Can the Olympics put Turin back on the world map?
| TURIN, ITALY
Above the rumble and screech of a broad railyard here, there is a bridge that, perhaps intentionally, perfectly symbolizes this city on the eve of the winter Games.
On one end is a gigantic brown Lego block of a building that stands as a memorial of what Turin once was: It is the Lingotto, and at one point - long before Fiat vacated it - it was the world's largest car factory.
At the other end of the bridge is the new athletes' village, a splash of primary color amid the dull gray of industry. In between, holding up the thin ribbon of concrete, is a red arch that evokes the image of an enormous, contorted Olympic ring.
Here, in the heart of Italy's rust belt, is the clear purpose of the Games: to bear Turin from its failing industrial past to a brighter future. And with the Games set to begin Friday, there is a palpable sense of hope that perhaps at last, this dowager city - stately, reserved, and often abandoned - can finally be the debutante.
"We thought we were a great city, but we knew at the same time we were no longer able to be a great city," says Gabriele Ferraris, metro editor of La Stampa, a national newspaper based in Turin. "We were losing jobs and people. We were losing importance. We had to try something."
Speak to the city's civic leaders, and it is clear that the Olympics is the centerpiece of an effort to recast the city as something more than Fiat, which once employed 100,000 workers. Now, with Fiat's Turin workforce at 16,000, the hope is that the Games will be the catalyst for investment, improvement, and change.
"I want to brand Turin as a city of knowledge," says Mayor Sergio Chiamparino.
Yet for the Torinese in general, the Games appear to mean something altogether more profound. They are an opportunity for Turin to reclaim its place among the great cities of Italy. Alongside its obvious, and at times oppressive, industrial past lies a vein of culture and history as deep as any in the country, yet often overlooked by all but the people of Turin.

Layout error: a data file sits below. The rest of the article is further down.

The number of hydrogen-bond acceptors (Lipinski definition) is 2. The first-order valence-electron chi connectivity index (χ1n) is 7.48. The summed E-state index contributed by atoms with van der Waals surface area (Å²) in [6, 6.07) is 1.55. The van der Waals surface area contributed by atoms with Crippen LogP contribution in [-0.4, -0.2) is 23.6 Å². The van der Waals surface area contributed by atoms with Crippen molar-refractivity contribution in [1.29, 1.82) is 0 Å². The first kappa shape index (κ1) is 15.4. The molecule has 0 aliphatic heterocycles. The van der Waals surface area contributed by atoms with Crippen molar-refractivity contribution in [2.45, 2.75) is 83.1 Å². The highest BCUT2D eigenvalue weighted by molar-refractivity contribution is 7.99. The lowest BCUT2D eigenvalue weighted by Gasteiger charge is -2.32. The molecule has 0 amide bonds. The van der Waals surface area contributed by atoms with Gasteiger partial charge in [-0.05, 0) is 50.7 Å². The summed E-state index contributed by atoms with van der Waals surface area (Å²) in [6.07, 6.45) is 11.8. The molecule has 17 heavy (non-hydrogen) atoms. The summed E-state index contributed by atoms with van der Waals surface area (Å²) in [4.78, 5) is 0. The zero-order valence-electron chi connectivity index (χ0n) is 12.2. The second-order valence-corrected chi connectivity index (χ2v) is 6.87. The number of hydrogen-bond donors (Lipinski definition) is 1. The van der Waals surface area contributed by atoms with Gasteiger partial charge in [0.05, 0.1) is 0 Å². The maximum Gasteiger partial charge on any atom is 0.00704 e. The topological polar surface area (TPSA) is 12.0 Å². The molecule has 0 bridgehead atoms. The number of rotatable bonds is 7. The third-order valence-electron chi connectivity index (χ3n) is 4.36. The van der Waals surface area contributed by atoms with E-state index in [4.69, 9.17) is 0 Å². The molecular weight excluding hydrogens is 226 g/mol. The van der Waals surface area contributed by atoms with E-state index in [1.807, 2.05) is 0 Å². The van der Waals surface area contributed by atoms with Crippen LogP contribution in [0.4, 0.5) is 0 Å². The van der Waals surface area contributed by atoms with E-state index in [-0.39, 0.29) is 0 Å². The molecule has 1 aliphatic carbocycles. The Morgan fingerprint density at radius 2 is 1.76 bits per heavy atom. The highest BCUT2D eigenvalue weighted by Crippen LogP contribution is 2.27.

It can be as obvious as the main square of the city, Piazza Castello, where the architecture of epochs unfolds like a textbook, with the ruins of the ancient Roman gate embellished over centuries by the strokes of baroque masters.
"There's an awareness that the way the city developed is imprinted in the architecture," says Giuliana Katz, who grew up in Turin and now teaches Italian studies at the University of Toronto.
It is the image of Italy where few look for it. Come this weekend, though, the whole world will see it, with Piazza Castello as the medals plaza and the gracefully arched roof of the Mole Antonelliana as the iconic image of the Games.
Therein lie the greatest expectations of the people of Turin. "I hope that this event will change the vision of Turin. We are not only the Fiat brand," says Pierluigi Bertini, who is selling mobile phones in his shop near the city center.
Yet there is also another Turin not as easily seen on Olympic cameras. Along with Hannibal, Napoleon, and the city's ruling house of Savoy - which was originally French - something else made its way over the high mountain passes to the west: a measure of the Northern European reserve.
To be sure, the Torinese are thoroughly Italian, hurling words at their mobile phones as if they were verbal catapults and hurtling through the streets like stock-car racers. Yet Professor Katz notes that Turin's past is unique in Italy. While Rome looks back to imperial ruins and Venice looks to its trade with the East, Turin looks to the Alps - and to the foundation of the Italian state itself.
Just as Philadelphia still echoes with the founding of America, Turin still bears the imprint of the Risorgimento - the 19th- century movement to unify Italy. Turin stood as the first capital of Italy from 1861 to 1865, and its ruling house was the royal family of Italy until the end of World War II.
It has created a city of "elegance and reserve," Katz says, but perhaps also a city - like Salt Lake - that is famous for being insular. "Torinese don't like to talk about their achievements," says Massimo Gramillini, a columnist for La Stampa.
It is perhaps appropriate, then, that the one attraction this city is known for is a shroud - the cloth that bears the image of a crucified man whom some believe to be Jesus. "This is a city of mystery, where everything is hidden," Mr. Gramillini adds.
Among the lesser-known treasures of Turin is the Egyptian Museum, which holds the best collection outside Cairo. Moreover, Turin is the birthplace of the chocolate bar and home of the white truffle, considered one of the world's finest delicacies.
Some hope that the Olympics can begin to change this. "I hope in the formative value of the event," says a young woman who offers only her first name, Antonella.
Adds Katz: "Torino deserves to be seen."
• Erika Trombotto contributed to this report. [Editor's note: The original version misspelled Ms. Trombotto's name.]